With nights drawing in and temperatures beginning to fall, there is nothing more comforting than a good old-fashioned family stew with dumplings. Good meat and good vegetables simmering gently and slowly together, and in this slowness releasing precious juices that mingle to provide intense yet mellow flavours and the most tender of textures, says Garry Watson, chef proprietor of Gordon’s Restaurant in Inverkeilor.
Let’s not be duped into thinking we don’t have time – you’ll be amazed at how quick this stew takes to prepare.
Tucked away in the oven, it will leave you free to go out for a couple of hours if you want, ready to greet you with an evocative, comforting aroma when you come home.
The very best meat to use is shin of beef which has lots of gelatinous connective tissue that is rendered down during the long cooking to give lots of depth and flavour.
Get your local craft butcher to dice 1.5kg of beef shoulder ready for you to dust with 50g of plain flour along with 225g each of large cut carrot, celery, onion and turnip.
Then add all the meat to a thick-based pot and brown in a little oil, drain then brown vegetables, return the meat to the pot along with four sprigs of thyme and season with 1½ level teaspoons of salt and some freshly milled black pepper.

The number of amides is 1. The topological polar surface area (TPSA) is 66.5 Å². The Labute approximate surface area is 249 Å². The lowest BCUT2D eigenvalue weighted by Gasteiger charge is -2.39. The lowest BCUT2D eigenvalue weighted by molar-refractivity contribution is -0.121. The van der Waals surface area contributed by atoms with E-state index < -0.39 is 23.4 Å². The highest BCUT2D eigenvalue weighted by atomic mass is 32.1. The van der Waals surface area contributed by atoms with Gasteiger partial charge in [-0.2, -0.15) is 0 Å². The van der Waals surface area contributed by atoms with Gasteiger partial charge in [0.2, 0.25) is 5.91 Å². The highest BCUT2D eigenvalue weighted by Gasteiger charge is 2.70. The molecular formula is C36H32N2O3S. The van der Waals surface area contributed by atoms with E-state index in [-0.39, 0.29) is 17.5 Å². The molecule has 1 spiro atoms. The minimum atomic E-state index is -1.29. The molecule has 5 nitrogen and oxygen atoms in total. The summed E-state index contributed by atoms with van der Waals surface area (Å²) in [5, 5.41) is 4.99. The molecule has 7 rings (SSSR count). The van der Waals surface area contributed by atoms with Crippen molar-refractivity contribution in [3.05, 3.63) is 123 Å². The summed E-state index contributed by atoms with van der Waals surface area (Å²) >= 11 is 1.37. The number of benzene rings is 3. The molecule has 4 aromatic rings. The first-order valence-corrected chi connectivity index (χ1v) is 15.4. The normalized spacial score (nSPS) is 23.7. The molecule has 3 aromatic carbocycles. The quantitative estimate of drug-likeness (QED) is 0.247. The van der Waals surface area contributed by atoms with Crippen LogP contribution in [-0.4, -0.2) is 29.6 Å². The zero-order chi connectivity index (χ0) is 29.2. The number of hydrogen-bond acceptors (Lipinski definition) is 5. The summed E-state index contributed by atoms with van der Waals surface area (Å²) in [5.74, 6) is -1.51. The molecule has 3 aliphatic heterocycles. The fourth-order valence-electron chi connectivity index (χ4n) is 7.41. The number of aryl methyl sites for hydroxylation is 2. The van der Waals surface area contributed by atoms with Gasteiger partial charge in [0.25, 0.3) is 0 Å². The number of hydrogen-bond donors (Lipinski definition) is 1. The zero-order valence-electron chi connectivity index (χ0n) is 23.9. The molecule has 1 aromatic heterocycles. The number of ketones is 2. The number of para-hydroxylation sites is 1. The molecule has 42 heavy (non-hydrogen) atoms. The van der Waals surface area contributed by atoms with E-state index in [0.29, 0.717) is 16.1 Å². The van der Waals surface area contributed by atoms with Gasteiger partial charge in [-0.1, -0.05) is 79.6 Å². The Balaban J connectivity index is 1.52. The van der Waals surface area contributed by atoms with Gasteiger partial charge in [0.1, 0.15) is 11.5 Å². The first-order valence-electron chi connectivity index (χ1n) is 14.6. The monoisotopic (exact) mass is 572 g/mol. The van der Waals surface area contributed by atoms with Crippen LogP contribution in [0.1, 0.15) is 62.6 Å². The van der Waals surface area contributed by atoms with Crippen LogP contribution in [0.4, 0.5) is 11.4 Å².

Season with salt and pepper, then pour in 750ml of premium cider and 1 tablespoon of Worcestershire sauce, 2 tablespoons of tomato puree, 1 tablespoon balsamic vinegar and 350g butter beans ( soaked overnight and drained.
Place the pot on the hob and bring to a gentle simmer, place on lid and cook for around 3 hours at 180C. After this time remove from oven, set aside and turn oven up to 200C and make the dumplings. Sift together 225g of self-raising flour with 1 heaped teaspoon of mustard powder and a little salt, add 110g of shredded suet, 2 teaspoons of snipped chives and 3 tablespoons of water and bring together to form a dough, adding a little more water if needed.
Roll into 12 rounds, add to the casserole and cook in oven for a further 25-30 minutes, until the dumplings are golden brown. Serve with mashed potato and sprinkle with chopped parsley.
When browning the beef do it in 2 or 3 small batches rather than placing all in the meat in the hot pot at once as this cools the pot and ends up steaming it, resulting in grey lumps of meat as opposed to caramelising it.
Scraping up those caramelised brown bits from the bottom of the pot gives better flavour and an overall rich brown colour to the finished stew.